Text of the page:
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The grain trade this week was mostly higher as solid export numbers and lingering concerns over dryness and the political state of Eastern Europe hung over market. With Russian troop numbers building at the Russian-Ukrainian border, more than a few intelligence analysts are reminded of a similar series of events leading up to Russia’s incursions/clashes with Georgia & Chechnya. With companies like Visa and Mastercard pulling out of Russia (significant in its own right), Ukraine’s top diplomat recently said that the threat of war with Russia is increasing. Further, world leaders decided to kick Russia out of the G-8, as the group is supposed to have “shared beliefs & shared responsibilities” and “Russia’s actions in recent weeks are not consistent with them.”
Strong red lentil export demand, coupled with weather concerns in India & Turkey, are leading to talk of more acres of the pulse crop getting planted across the Canadian Prairies this year. Another factor to keep in mind though is that India’s population can be fairly price sensitive & will substitute pulse crops for other options it they get too expensive. While I doubt estimates of 3 million acres of JUST red lentils will be realized, it’s certain acres will be higher than years past, especially with margins fairly tight this year amongst most crops. That in mind, there’s more interest (and R&D investment) building in Western Canada for corn and soybeans. Simply put, versus planting just 2 or 3 crops, your market risk is spread over more options when there is more variety in your crop rotation (that’s usually a good thing for agronomy purposes too).
On Monday, March 31st, the USDA will release its much-anticipated Stocks And Acreage report, which some regard as the most important report of the year as it contains old crop, new crop, quarterly inventories, and acreage data (holy information overload!). The Reuters average US acreage estimates are for 92.75 million acres of corn (-2.75% from the 95.365 million acres last year) with March 1st stocks estimated to be 7.1 billion bushels (+31.5% from the 5.4 billion bushels at the same time a year ago). As for soybeans, the average market estimate is for 81.075 million acres (+6% from 76.533 million last year) while available supply as of March 1st is seen at 989 million bushels (-1% from the 998 million bushels available a year ago on March 1, 2013). Finally, for wheat, expectations are for 56.28 million acres, up slightly from the 56.156 million acres last year but, more specifically, durum acres are seen increasing 22% year-over-year to 1.794 million acres.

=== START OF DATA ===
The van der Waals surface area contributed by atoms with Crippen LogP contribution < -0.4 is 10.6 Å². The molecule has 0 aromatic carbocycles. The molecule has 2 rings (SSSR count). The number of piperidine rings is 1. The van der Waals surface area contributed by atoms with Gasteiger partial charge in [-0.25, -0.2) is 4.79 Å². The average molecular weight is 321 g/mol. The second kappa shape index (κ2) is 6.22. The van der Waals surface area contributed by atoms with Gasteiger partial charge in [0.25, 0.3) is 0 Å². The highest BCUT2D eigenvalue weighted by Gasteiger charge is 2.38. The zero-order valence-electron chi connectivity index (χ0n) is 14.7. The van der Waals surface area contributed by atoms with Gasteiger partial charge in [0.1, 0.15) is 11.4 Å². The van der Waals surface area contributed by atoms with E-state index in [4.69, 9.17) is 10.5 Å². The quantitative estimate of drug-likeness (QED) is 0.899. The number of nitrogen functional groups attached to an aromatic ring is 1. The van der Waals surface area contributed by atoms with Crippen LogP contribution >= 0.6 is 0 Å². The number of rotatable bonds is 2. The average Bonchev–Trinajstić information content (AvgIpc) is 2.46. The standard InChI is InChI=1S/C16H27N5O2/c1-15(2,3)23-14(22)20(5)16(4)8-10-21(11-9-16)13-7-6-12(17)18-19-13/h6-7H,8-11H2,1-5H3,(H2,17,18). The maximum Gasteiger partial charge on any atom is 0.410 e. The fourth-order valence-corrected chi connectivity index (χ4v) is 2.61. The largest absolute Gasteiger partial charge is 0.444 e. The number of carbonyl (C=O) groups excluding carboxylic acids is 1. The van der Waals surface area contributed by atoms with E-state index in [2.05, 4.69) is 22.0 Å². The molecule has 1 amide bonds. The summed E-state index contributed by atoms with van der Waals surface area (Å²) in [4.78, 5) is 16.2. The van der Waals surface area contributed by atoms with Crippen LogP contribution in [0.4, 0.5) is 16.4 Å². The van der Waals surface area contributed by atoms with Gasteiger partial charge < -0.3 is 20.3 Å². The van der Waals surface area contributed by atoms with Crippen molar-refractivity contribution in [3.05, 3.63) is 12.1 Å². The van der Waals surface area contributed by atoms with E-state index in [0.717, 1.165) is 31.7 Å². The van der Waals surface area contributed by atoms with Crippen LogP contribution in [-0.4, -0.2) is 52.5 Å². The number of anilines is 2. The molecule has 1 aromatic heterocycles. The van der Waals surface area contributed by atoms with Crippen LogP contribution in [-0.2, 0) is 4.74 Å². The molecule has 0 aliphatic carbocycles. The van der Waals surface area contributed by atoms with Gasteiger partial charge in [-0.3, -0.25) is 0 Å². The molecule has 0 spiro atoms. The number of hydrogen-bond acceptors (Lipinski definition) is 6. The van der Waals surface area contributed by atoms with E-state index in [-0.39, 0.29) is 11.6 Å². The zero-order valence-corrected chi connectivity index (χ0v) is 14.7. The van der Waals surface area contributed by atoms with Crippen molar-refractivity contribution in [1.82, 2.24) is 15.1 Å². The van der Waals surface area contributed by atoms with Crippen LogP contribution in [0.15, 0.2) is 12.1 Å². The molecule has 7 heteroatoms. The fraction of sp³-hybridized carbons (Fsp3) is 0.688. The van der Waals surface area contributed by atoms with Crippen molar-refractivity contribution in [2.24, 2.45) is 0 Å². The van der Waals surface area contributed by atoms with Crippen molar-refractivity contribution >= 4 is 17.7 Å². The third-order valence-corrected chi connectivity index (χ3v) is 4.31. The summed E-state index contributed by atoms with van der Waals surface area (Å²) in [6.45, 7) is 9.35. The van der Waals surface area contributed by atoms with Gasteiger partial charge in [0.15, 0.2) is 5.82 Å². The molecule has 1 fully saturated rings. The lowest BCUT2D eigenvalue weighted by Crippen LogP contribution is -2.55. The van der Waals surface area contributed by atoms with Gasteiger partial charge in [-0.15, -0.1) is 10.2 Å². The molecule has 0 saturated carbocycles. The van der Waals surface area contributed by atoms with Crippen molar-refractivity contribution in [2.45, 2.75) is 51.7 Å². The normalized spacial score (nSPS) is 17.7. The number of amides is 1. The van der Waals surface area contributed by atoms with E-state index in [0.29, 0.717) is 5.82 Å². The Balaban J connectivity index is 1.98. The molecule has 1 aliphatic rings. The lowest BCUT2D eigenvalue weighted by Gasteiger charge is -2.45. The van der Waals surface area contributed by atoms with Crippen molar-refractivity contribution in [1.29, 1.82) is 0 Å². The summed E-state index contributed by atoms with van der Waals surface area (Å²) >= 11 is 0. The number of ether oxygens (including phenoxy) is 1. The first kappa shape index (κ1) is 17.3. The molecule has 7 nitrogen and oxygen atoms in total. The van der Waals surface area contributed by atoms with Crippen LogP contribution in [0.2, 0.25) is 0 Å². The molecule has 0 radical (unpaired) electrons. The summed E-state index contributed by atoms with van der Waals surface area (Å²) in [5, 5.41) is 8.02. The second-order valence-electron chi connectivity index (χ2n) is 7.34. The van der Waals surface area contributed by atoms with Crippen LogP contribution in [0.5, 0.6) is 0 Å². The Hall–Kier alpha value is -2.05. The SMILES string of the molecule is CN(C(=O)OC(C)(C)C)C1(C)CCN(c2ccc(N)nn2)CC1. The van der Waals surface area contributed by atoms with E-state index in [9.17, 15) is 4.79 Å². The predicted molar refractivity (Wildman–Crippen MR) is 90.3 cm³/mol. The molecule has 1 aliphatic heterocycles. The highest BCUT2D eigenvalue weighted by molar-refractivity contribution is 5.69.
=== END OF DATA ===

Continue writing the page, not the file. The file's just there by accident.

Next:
The Canadian Wheat Board recently announced that they’re building a brand new elevator just west of Portage la Prairie, MB in Bloom. The facility, expected to be completed and accepting grain by harvest 2015 will have about 34,000 tonnes of storage capacity and a 130-railcar loop track (serviced by CN Railway) with a loading capacity of up to 60,000 bushels an hour. This move adds to the CWB’s recent acquisition of a few other facilities including Mission Terminal in Thunder Bay & another elevator in Trois-Rivieres, QC. In my opinion, this a welcome move for the industry as the CWB continues to diversify the landscape as they head down the road of being fully privatized. Simply put, the CWB is moving their chess pieces to diversify their procurement strategy. On the flipside, what are you doing with your chess pieces to diversify your marketing strategy?
And finally, the Canadian federal government announced Bill C-30 (Fair Rail for Grain Farmers Act) to put some more pressure on the railroads to improve their service. Included in the bill are requirements for the railroads to move 500,000 tonnes a week through August 3rd, 2014, inter-switching distances increased to 160 kilometres (one railroad picks up cars for another) which expands this option to 150 elevators from the current 14, and the Canada Grain Commission now being able to regulate compensation for farmers if delivery dates aren’t honoured in a grain company contract. According to the CGC, more than halfway through the 2013/14 marketing year, total producer cars being ordered are “basically double last year” and that the number processed is 80 per cent higher. It’s clear that producer cars are one way to diversify a marketing strategy.